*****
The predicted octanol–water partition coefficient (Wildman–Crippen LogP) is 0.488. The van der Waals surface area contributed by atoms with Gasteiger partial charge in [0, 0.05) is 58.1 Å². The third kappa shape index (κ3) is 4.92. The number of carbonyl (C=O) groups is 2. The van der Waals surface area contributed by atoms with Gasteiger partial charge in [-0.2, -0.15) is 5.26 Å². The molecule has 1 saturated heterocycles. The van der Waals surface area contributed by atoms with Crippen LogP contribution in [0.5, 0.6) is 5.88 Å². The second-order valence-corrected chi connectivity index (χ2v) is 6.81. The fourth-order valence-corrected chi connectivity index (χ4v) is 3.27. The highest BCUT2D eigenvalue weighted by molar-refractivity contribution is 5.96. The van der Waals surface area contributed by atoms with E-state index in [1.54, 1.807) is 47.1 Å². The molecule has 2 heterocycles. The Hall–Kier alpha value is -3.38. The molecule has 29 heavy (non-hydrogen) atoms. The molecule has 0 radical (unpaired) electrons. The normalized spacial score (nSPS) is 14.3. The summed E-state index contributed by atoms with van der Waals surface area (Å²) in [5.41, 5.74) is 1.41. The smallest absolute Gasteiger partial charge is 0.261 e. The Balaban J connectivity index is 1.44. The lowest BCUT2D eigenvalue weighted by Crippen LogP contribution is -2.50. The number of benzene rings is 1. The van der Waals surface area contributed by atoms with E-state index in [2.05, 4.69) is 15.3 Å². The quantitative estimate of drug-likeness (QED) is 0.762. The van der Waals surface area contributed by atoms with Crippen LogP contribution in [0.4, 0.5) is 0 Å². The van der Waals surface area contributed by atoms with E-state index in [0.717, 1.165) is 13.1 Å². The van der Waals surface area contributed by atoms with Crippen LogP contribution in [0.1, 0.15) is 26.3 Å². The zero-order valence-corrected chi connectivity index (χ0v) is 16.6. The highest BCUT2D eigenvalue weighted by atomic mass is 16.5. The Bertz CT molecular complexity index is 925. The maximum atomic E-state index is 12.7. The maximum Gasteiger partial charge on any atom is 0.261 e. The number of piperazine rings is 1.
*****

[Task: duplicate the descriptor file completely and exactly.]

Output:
The predicted octanol–water partition coefficient (Wildman–Crippen LogP) is 0.488. The van der Waals surface area contributed by atoms with Gasteiger partial charge in [0, 0.05) is 58.1 Å². The third kappa shape index (κ3) is 4.92. The number of carbonyl (C=O) groups is 2. The van der Waals surface area contributed by atoms with Gasteiger partial charge in [-0.2, -0.15) is 5.26 Å². The molecule has 1 saturated heterocycles. The van der Waals surface area contributed by atoms with Crippen LogP contribution in [0.5, 0.6) is 5.88 Å². The second-order valence-corrected chi connectivity index (χ2v) is 6.81. The fourth-order valence-corrected chi connectivity index (χ4v) is 3.27. The highest BCUT2D eigenvalue weighted by molar-refractivity contribution is 5.96. The van der Waals surface area contributed by atoms with E-state index in [1.54, 1.807) is 47.1 Å². The molecule has 2 heterocycles. The Hall–Kier alpha value is -3.38. The molecule has 29 heavy (non-hydrogen) atoms. The molecule has 0 radical (unpaired) electrons. The normalized spacial score (nSPS) is 14.3. The summed E-state index contributed by atoms with van der Waals surface area (Å²) in [5.41, 5.74) is 1.41. The smallest absolute Gasteiger partial charge is 0.261 e. The Balaban J connectivity index is 1.44. The lowest BCUT2D eigenvalue weighted by Crippen LogP contribution is -2.50. The number of benzene rings is 1. The van der Waals surface area contributed by atoms with E-state index in [2.05, 4.69) is 15.3 Å². The quantitative estimate of drug-likeness (QED) is 0.762. The van der Waals surface area contributed by atoms with Crippen LogP contribution in [0.4, 0.5) is 0 Å². The van der Waals surface area contributed by atoms with E-state index in [0.717, 1.165) is 13.1 Å². The van der Waals surface area contributed by atoms with Crippen LogP contribution in [0.1, 0.15) is 26.3 Å². The zero-order valence-corrected chi connectivity index (χ0v) is 16.6. The highest BCUT2D eigenvalue weighted by atomic mass is 16.5. The Bertz CT molecular complexity index is 925. The maximum atomic E-state index is 12.7. The maximum Gasteiger partial charge on any atom is 0.261 e. The number of piperazine rings is 1.